Current Student Profiles
Karen Mize Berglander is a Ph.D. student in ethnomusicology. Originally from Topeka, Kansas, she completed a M.A. in musicology at the University of Denver and a dual B.A. in German and Music, with an emphasis in voice, at the College of Saint Benedict. She is an active performer and served as supplemental chorus for the Colorado Symphony in addition to her involvement with academic choirs, opera workshops, and the University of Denver’s gamelan and kathak dance ensembles. Karen’s research examines experiences and expressions of femininity and queerness in the North American D.I.Y. punk scene and aims to tackle those issues from both an academic and activist approach. As an activist, Karen is particularly interested in the role that D.I.Y. performance venues play as safe spaces and the ways these venues can be utilized as a point for community outreach among at-risk populations.
Mariana Castro Carvajal is originally from Mexico City but lived periodically in Nezahualcóyotl, Cuernavaca, Monterrey, and Colima. She began her formal music training at the age of 14 in classical piano under Antonina Dragan, Vlada Vassilieva, and Anatoly Zatin, at the Institute in Fine Arts, Colima, Mexico. She was the recipient of the 2016 ELAP scholarship that consisted of an exchange program with Brandon University, Manitoba. In 2017, she transferred to Brandon and completed the Bachelor of Music (Honours) with great distinction. As a first year M.A. student in ethnomusicology, Mariana is interested in studying Mexican national identity and indigenismo within the context, function, and means of protest music. Furthermore, she wants to elucidate the ways in which music and musicking, regardless of their prescribed aesthetics, might further social justice and change in vulnerable Latin American communities.
Carolyn Chong’s research interests include the role of the arts in Indigenous resurgence, decolonization, health, and social justice movements. Living in northern Norway for two years inspired her to pursue a multi-sited doctoral research project examining pan-Indigenous musical performance and arts festivals (northern Canada and Norway) and their role in redefining Indigenous-settler relationships. Before returning to the field of ethnomusicology, Carolyn worked in mental health as an Occupational Therapist in London, England. Listen Carolyn Chong's talk here.
Jacob Danson Faraday has worked as a performer, sound designer, recording engineer, and touring sound technician for many years. Inspired by this work, he now examines the creative influence of live sound technicians, and the working communities of large-scale touring productions. Currently enrolled in the ethnomusicology PhD programme at Memorial University, he holds an MSc from the University of Edinburgh and a BMus from Dalhousie University.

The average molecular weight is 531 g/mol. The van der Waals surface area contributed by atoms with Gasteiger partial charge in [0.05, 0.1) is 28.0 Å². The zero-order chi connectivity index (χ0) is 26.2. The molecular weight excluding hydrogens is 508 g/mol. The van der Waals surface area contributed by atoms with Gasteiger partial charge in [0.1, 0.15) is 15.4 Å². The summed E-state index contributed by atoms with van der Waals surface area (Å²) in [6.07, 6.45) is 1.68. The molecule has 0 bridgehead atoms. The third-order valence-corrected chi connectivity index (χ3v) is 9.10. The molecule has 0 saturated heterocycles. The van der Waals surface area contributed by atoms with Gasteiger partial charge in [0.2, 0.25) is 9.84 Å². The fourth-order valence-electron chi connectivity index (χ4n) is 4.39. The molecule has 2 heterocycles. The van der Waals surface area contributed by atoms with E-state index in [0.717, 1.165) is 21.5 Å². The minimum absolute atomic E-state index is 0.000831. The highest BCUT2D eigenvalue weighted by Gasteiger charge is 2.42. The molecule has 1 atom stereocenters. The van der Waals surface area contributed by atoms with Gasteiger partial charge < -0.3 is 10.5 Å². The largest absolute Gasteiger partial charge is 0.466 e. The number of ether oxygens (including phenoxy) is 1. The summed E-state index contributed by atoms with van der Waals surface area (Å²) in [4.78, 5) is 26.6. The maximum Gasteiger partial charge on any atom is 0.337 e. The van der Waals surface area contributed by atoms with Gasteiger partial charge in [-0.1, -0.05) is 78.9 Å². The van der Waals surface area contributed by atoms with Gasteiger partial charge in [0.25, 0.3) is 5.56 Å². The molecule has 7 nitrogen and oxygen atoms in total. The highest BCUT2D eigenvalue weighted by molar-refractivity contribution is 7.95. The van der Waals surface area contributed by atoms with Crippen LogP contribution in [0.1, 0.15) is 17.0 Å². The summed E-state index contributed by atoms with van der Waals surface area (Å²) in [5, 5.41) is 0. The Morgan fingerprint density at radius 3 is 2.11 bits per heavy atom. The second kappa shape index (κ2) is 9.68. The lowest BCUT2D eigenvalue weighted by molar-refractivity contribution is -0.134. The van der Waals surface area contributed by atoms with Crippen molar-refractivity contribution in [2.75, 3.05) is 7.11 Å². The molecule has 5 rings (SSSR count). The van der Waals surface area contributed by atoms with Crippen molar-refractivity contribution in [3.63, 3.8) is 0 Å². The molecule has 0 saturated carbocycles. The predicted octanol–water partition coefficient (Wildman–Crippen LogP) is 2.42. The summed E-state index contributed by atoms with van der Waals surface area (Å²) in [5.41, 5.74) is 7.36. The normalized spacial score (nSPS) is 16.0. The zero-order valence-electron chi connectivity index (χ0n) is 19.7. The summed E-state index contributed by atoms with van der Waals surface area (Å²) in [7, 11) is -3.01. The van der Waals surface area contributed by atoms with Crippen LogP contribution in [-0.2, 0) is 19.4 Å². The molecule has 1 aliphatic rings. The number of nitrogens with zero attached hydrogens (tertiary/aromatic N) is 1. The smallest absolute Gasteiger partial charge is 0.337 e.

Christian Dauble is from Dunedin, Florida. At the age of twelve he began studying the highland bagpipe, under Pipe Major Sandy Keith, as part of Dunedin’s Scottish Arts program. He completed a B.A. in Music and a B.S. in Anthropology at Florida State University. During his time at FSU he continued to study the bagpipe, as well as the Chinese guzheng and Balinese gamelan gong kebyar. A first year Master’s student, Christian is interested in studying performance practice of the classical Ceol Mor music of the highland pipe along with identity and nationalism within the broader piping community.
Jane Dennison is a dancer focusing on traditional Newfoundland set dancing for her graduate studies at Memorial University of Newfoundland. She has been collecting, performing and teaching traditional dances from various countries for more than 25 years. She was the principal author and dance consultant for a teaching resource for Newfoundland and Labrador schools and has presented papers and workshops at national and international traditional dance and music conferences. Jane recently retired from a career with the Government of Canada as an international trade commissioner specializing in technology innovation.